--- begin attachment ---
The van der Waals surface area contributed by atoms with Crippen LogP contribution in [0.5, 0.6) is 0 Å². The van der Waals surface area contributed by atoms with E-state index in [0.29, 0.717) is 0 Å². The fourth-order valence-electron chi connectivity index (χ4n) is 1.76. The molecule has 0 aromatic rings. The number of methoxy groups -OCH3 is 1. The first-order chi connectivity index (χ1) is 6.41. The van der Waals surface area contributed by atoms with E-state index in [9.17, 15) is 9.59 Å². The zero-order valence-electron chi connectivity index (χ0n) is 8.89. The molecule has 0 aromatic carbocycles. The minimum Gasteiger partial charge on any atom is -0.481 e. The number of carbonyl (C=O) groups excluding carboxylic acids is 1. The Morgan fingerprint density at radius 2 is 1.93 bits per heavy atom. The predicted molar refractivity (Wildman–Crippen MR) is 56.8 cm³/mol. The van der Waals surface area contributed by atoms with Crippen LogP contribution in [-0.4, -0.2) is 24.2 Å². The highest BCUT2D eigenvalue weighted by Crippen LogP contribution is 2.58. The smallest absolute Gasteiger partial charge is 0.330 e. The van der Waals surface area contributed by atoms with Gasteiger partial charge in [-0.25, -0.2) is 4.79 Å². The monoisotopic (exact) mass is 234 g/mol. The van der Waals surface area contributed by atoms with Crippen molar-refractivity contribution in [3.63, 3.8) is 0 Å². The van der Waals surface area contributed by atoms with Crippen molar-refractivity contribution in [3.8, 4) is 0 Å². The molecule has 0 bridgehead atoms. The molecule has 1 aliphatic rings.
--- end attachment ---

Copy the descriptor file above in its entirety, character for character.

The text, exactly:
The van der Waals surface area contributed by atoms with Crippen LogP contribution in [0.5, 0.6) is 0 Å². The van der Waals surface area contributed by atoms with E-state index in [0.29, 0.717) is 0 Å². The fourth-order valence-electron chi connectivity index (χ4n) is 1.76. The molecule has 0 aromatic rings. The number of methoxy groups -OCH3 is 1. The first-order chi connectivity index (χ1) is 6.41. The van der Waals surface area contributed by atoms with E-state index in [9.17, 15) is 9.59 Å². The zero-order valence-electron chi connectivity index (χ0n) is 8.89. The molecule has 0 aromatic carbocycles. The minimum Gasteiger partial charge on any atom is -0.481 e. The number of carbonyl (C=O) groups excluding carboxylic acids is 1. The Morgan fingerprint density at radius 2 is 1.93 bits per heavy atom. The predicted molar refractivity (Wildman–Crippen MR) is 56.8 cm³/mol. The van der Waals surface area contributed by atoms with Crippen LogP contribution in [-0.4, -0.2) is 24.2 Å². The highest BCUT2D eigenvalue weighted by Crippen LogP contribution is 2.58. The smallest absolute Gasteiger partial charge is 0.330 e. The van der Waals surface area contributed by atoms with Gasteiger partial charge in [-0.25, -0.2) is 4.79 Å². The monoisotopic (exact) mass is 234 g/mol. The van der Waals surface area contributed by atoms with Crippen molar-refractivity contribution in [3.63, 3.8) is 0 Å². The van der Waals surface area contributed by atoms with Crippen molar-refractivity contribution in [3.8, 4) is 0 Å². The molecule has 0 bridgehead atoms. The molecule has 1 aliphatic rings.